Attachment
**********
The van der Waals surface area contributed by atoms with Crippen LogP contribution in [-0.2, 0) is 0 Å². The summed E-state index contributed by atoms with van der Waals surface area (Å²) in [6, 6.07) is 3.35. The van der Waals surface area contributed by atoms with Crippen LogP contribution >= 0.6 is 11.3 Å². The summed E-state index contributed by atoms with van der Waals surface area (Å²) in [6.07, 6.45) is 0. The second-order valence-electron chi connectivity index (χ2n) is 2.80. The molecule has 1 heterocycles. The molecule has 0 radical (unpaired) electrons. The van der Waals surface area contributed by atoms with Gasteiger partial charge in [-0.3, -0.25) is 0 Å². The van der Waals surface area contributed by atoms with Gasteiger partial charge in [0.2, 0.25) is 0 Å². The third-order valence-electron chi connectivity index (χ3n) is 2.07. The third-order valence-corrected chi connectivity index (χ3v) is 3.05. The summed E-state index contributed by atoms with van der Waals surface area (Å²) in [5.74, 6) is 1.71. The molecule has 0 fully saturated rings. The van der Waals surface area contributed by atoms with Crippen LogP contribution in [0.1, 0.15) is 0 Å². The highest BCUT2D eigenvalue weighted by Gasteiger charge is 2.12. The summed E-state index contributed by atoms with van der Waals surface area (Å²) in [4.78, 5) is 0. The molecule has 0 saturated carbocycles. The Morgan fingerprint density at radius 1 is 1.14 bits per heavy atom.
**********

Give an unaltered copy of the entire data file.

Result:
The van der Waals surface area contributed by atoms with Crippen LogP contribution in [-0.2, 0) is 0 Å². The summed E-state index contributed by atoms with van der Waals surface area (Å²) in [6, 6.07) is 3.35. The van der Waals surface area contributed by atoms with Crippen LogP contribution >= 0.6 is 11.3 Å². The summed E-state index contributed by atoms with van der Waals surface area (Å²) in [6.07, 6.45) is 0. The second-order valence-electron chi connectivity index (χ2n) is 2.80. The molecule has 1 heterocycles. The molecule has 0 radical (unpaired) electrons. The van der Waals surface area contributed by atoms with Gasteiger partial charge in [-0.3, -0.25) is 0 Å². The van der Waals surface area contributed by atoms with Gasteiger partial charge in [0.2, 0.25) is 0 Å². The third-order valence-electron chi connectivity index (χ3n) is 2.07. The third-order valence-corrected chi connectivity index (χ3v) is 3.05. The summed E-state index contributed by atoms with van der Waals surface area (Å²) in [5.74, 6) is 1.71. The molecule has 0 fully saturated rings. The van der Waals surface area contributed by atoms with Crippen LogP contribution in [0.1, 0.15) is 0 Å². The highest BCUT2D eigenvalue weighted by Gasteiger charge is 2.12. The summed E-state index contributed by atoms with van der Waals surface area (Å²) in [4.78, 5) is 0. The molecule has 0 saturated carbocycles. The Morgan fingerprint density at radius 1 is 1.14 bits per heavy atom.